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Thread Title:

Detroit Overheating


Created On Monday August 19, 2002 15:29 Diesel Talk
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firetech
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Joined: Aug 2002

Note Monday August 19, 2002 15:29 View thread in raw text format
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I have two 8V92TA that overheat, two identical trucks, these units are are fire trucks. I've evrything I can think of and have come to the conclusion that I have an air flow problem. The problem has been going on, off & on, since the trucks were new. Local detroit dealer can't find any problem and the manufacturer of the truck can't seem to find solution. So I'm kinda on my own. I've hads the rad. and heat exchanger checked, ok. The units do fine while idling, but while starting from a standing start and as long as the power is being applied the temp rises. When a cruising speed is obtained temp settles. At a speed of 45 or 50 the temp is ok, if speed increses temp increses. At about 55 or 60 the temp will climb to approx. 210 - 230 degree.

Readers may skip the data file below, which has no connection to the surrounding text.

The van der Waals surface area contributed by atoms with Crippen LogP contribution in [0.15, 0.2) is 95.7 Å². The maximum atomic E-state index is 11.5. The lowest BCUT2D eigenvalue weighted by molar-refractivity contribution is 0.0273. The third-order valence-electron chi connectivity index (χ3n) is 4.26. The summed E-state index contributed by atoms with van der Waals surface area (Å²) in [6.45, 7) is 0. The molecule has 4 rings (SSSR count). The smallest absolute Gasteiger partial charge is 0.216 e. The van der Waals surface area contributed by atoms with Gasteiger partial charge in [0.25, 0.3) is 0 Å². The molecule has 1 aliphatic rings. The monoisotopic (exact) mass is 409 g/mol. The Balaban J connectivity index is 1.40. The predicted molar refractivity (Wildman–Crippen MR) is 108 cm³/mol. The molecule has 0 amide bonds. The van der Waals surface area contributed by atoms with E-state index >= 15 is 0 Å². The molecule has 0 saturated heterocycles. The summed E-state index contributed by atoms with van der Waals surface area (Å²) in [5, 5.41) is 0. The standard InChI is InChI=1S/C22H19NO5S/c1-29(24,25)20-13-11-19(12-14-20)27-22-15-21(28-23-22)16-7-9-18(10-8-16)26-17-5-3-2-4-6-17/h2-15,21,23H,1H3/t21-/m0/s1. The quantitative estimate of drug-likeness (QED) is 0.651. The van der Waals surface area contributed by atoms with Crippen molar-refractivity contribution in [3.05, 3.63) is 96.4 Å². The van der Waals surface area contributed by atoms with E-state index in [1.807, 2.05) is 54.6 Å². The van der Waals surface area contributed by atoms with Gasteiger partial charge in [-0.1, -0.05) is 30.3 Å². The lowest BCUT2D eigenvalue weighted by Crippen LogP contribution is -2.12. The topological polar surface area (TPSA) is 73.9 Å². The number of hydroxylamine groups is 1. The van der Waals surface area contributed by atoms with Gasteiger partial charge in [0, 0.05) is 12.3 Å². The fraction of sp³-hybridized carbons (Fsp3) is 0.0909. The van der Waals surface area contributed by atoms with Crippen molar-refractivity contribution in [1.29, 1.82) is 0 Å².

Thanks for your help.

Mike Henricks, Lubbock Fire Dept.
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thunderroaddrayage
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Posts: 14
Joined: Sep 2002

Note Monday September 02, 2002 10:54 View thread in raw text format